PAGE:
Old And Sold Antiques Auction & Marketplace

Please Select Search Type:
Antiques Digest Browse Auctions Appraisal Home

Old And Sold Antiques Digest Article


Author: Irving Robbin

[Corvette]  [Volkswagen Beetle]  [Porsche]  [Bentley]  [Jaguar]  [Daimler]  [Ford]  [Oldsmobile]  [Peugeot]  [Stanley Steamer]  [Bugatti]  [Cadillac]  [Locomobile]  [Mercedes]  [Packard]  [Pierce-Arrow]  [Alfa-Romeo]  [Citroen]  [Duesenberg]  [Lincoln]  [Mercer]  [Stutz]  [Chrysler]  [Cord]  [Ferrari]  [Jeep]  [MG] 

(Article orginally published 1960)

This is the story of the cat that ate the bird. It took a great deal longer than one might have expected, but when it was all over, the parties concerned were much the better for it. The bird was born in 1922 in Blackpool, England. The cat arrived in 1931, waited until the bird gained enough weight, and devoured it shortly after World War II.

It all came about because the girl friends of William Lyons were uncomfortable. Young Bill Lyons was a great motorcycle fan. As a matter of fact, most of the gay blades of the early twenties in England rode powered bikes. When they had dates, the girls were bundled into sidecars, muffled in dusters, and driven to the restaurant, theater, or sporting event. But they were uncomfortable. The early sidecars bounced, vibrated, and rattled. Bill Lyons undoubtedly heard plenty of complaints every time he took a girl out in his motorcycle-cum-sidecar. Instead of switching to taxis, or sedate sedans, he decided to build a better sidecar. He wanted one that was not only quite comfortable, but one that also had style and elegance.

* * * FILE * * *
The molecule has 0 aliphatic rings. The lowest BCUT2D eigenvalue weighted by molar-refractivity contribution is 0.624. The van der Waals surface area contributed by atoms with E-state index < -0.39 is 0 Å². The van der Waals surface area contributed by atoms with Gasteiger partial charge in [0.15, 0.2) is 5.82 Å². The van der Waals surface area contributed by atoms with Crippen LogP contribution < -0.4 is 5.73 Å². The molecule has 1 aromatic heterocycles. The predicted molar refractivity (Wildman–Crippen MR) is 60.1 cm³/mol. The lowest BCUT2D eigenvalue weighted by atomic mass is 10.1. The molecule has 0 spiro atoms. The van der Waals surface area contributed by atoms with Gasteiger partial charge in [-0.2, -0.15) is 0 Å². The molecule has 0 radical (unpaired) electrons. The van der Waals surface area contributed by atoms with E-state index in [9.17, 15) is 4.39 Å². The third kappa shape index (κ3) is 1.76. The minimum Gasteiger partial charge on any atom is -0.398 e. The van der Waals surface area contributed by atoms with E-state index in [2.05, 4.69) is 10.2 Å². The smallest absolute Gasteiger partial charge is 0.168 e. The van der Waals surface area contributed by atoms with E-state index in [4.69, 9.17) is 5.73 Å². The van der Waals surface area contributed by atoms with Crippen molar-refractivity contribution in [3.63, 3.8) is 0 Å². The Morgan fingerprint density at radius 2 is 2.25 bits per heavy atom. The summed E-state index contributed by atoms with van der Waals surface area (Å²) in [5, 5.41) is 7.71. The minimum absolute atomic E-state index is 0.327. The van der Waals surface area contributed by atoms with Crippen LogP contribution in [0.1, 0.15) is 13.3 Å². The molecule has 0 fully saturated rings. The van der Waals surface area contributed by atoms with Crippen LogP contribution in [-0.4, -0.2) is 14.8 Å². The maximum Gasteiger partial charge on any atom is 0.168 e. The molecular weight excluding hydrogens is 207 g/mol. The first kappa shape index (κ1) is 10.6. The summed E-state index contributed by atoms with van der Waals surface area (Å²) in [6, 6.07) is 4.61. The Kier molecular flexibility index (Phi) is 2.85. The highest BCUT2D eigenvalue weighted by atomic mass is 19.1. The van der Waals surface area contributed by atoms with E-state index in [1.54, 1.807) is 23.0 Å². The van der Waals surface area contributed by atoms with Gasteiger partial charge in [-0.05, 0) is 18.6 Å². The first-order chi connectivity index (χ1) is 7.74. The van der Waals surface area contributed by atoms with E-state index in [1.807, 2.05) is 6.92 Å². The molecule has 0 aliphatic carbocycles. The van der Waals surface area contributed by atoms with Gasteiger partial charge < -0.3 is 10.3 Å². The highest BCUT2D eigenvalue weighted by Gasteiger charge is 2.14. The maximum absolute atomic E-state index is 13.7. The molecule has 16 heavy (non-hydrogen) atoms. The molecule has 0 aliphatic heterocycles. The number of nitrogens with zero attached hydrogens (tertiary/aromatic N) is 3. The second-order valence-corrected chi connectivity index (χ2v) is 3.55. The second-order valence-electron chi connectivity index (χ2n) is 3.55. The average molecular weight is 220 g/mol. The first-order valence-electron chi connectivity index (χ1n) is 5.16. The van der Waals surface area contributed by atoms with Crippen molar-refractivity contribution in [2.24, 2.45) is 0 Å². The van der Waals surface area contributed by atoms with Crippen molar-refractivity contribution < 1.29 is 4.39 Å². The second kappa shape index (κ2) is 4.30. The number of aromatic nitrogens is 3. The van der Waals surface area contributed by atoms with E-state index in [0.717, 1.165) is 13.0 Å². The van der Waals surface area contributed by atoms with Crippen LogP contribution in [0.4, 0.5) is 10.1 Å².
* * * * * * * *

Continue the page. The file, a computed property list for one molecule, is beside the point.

So, in 1922, the twenty-one year old Lyons and his good friend, Bill Walmsley, rented a workshop and produced a sidecar. It had all the qualities that they desired and in addition it could be sold at a cheaper price. Then they gave it a name. Had Lyons and Walmsley been Americans, they might have called the sidecar the Acme, the Super, or the Lyons. But the British have always had a flair for language. In what other country would a vehicle be called the Swallow? Yet that sleek and darting bird was Lyons' symbol for his sidecar. The firm was named The Swallow Sidecar and Coach-building Company, which is quite a mouthful to apply to a tiny vehicle. It was only a little bird at the start, but it grew.